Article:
One of the two members of my in-house focus group of longtime Facebook users has discovered my “research-purposes” account. I figured it would never be discovered as long as I only discussed it on this weblog, the one place on the Internet my children would never visit. However, a certain nameless co-parental unit of mine let slip that she saw a “cute” photo of the off-spring on Facebook and within a nanosecond, my goose was cooked. Fortunately, I was discovered by the mature and loving first child who does nothing wrong and whose reflex response to discovering I have a Facebook account was to “friend” me. I responded by reassuring her of my boundless and eternal love for her — but sorry, I was rejecting her as a friend. “You don’t want me showing up as a friend on Facebook,” I said. I think she knew I would respond that way when she invited me, so she scored double points by communicating to me that she didn’t mind me seeing anything on her Facebook page, nor did she mind having me identified as a friend — knowing all the while that I would not be “that dad.”

Note to the 16-year-old. Don’t try this ploy. It won’t work. I will accept your request and start posting on your wall embarrassing stories from your childhood. I am saving this for future leverage.

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Facebook without borders update

It’s been a week since Facebook, the formerly student-only social network, invited the world to join. I thought — and still do — it was a not a bright idea. However, I can certainly understand the pressure founder Mark Zuckerman must have been under to do so from his VC backers. I just think it is the wrong strategy: Marx was correct. Groucho Marx, that is, who turned down membership into the Hollywood Friar’s Club with his famous response: “Please accept my resignation. I don’t care to belong to any club that will have my parents as members.” (Actually, he didn’t say it exactly like that, but you catch my drift.)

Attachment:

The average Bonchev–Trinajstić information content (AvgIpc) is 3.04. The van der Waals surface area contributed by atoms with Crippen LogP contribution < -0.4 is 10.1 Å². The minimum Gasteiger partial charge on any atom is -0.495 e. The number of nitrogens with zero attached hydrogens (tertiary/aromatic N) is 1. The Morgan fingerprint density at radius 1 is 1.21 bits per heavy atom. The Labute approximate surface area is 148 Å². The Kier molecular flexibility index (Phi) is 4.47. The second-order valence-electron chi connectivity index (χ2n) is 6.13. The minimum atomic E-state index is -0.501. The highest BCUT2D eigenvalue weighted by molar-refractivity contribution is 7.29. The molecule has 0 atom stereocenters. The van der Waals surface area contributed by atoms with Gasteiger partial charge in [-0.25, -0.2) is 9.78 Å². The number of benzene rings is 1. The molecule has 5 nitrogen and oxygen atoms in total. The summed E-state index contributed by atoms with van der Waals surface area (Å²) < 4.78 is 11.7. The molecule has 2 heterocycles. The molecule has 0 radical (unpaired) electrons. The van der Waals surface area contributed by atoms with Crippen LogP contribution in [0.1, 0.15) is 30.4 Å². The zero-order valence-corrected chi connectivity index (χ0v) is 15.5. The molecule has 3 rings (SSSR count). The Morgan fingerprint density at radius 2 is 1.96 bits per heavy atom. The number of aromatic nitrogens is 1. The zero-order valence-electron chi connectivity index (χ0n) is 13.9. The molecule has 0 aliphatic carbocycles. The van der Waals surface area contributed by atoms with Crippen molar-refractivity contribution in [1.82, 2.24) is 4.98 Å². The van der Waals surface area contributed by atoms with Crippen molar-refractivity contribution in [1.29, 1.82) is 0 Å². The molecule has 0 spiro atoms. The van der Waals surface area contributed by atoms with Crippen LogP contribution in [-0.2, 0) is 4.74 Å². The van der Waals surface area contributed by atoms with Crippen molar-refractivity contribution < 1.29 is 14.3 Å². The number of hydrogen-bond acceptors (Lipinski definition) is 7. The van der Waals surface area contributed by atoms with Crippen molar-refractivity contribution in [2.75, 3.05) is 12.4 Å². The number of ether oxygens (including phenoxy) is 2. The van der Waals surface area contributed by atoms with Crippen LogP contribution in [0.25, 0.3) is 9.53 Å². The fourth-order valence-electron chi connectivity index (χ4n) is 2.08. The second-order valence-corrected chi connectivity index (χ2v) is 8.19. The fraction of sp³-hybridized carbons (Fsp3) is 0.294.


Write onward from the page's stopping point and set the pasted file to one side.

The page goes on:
In hindsight, Facebook could not have picked a worse nanosecond in history to open up their incredibly popular student-focused social network to adults. Saturation news coverage of evil things adults do to children is not a great context for such a move. No wonder there are nearly 9,000 members of the Facebook group, Facebook, Don’t Let My Parents onto Facebook!!. If I were a student, I’d sign up.

However, since they let me on, I (for research purposes) did sign up. As I anticipated, I am impressed with the service despite not intuitively comprehending some of the metaphors and terms (poke me?).

I have discovered a couple of things that I’d like to pass along to students who may tune in to this post:

1. Know who your friends are (and who their friends are): The floodgates have been opened to those who you need to assume are not who they say they are. Despite the safeguards Facebook builds into its verification process and terms of use, those who want to subvert the system have already figured out how.

2. When you see a camera, imagine it’s your parents: Every time you appear in a photo, indeed every time you see a camera or camera phone in the room you happen to be in, assume a photo of you will show up on Facebook and your name will be tagged on that photo — and your parents will be able to view it. (Scary, but true.)

3. Nothing you do on Facebook is just between you and your friends: Every thing you write on Facebook — or is written by others on your wall — is not just seen by your friends. I know. It seems that way. But believe me, it’s not. And, frankly, this goes for anything you do on the Internet, anywhere — even when you think you are doing it anonymously. Even when it is IMing and you think it will disappear after you log out. Sorry. This is permanent record stuff.

And for parents:

1. Facebook is something good: Trust me. Compared to the other options for activities online — and other sites that offer similar networking features — Facebook is the best.

2. Don’t ask your kids to friend you: However, I predict parental friending may become a standard addendum to future “grounding” disciplinary actions.

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